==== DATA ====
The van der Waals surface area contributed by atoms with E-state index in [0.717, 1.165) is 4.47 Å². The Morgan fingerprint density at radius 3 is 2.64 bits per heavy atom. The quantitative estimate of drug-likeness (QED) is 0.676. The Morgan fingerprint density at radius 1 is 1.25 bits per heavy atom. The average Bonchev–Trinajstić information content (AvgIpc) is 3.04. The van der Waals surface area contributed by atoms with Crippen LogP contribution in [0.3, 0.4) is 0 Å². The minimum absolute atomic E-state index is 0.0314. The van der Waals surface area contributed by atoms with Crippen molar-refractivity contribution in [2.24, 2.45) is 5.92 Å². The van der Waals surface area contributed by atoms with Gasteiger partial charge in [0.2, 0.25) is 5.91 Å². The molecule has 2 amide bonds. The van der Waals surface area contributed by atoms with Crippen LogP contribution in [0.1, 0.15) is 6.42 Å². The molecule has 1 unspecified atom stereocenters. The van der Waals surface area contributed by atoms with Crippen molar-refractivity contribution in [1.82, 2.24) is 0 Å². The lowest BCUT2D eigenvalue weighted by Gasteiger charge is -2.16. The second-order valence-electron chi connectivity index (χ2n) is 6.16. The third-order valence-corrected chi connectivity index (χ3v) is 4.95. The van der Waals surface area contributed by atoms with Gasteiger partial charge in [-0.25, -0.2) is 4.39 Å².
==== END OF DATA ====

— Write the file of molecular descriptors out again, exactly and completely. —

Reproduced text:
The van der Waals surface area contributed by atoms with E-state index in [0.717, 1.165) is 4.47 Å². The Morgan fingerprint density at radius 3 is 2.64 bits per heavy atom. The quantitative estimate of drug-likeness (QED) is 0.676. The Morgan fingerprint density at radius 1 is 1.25 bits per heavy atom. The average Bonchev–Trinajstić information content (AvgIpc) is 3.04. The van der Waals surface area contributed by atoms with Crippen LogP contribution in [0.3, 0.4) is 0 Å². The minimum absolute atomic E-state index is 0.0314. The van der Waals surface area contributed by atoms with Crippen molar-refractivity contribution in [2.24, 2.45) is 5.92 Å². The van der Waals surface area contributed by atoms with Gasteiger partial charge in [0.2, 0.25) is 5.91 Å². The molecule has 2 amide bonds. The van der Waals surface area contributed by atoms with Crippen LogP contribution in [0.1, 0.15) is 6.42 Å². The molecule has 1 unspecified atom stereocenters. The van der Waals surface area contributed by atoms with Crippen molar-refractivity contribution in [1.82, 2.24) is 0 Å². The lowest BCUT2D eigenvalue weighted by Gasteiger charge is -2.16. The second-order valence-electron chi connectivity index (χ2n) is 6.16. The third-order valence-corrected chi connectivity index (χ3v) is 4.95. The van der Waals surface area contributed by atoms with Gasteiger partial charge in [-0.25, -0.2) is 4.39 Å².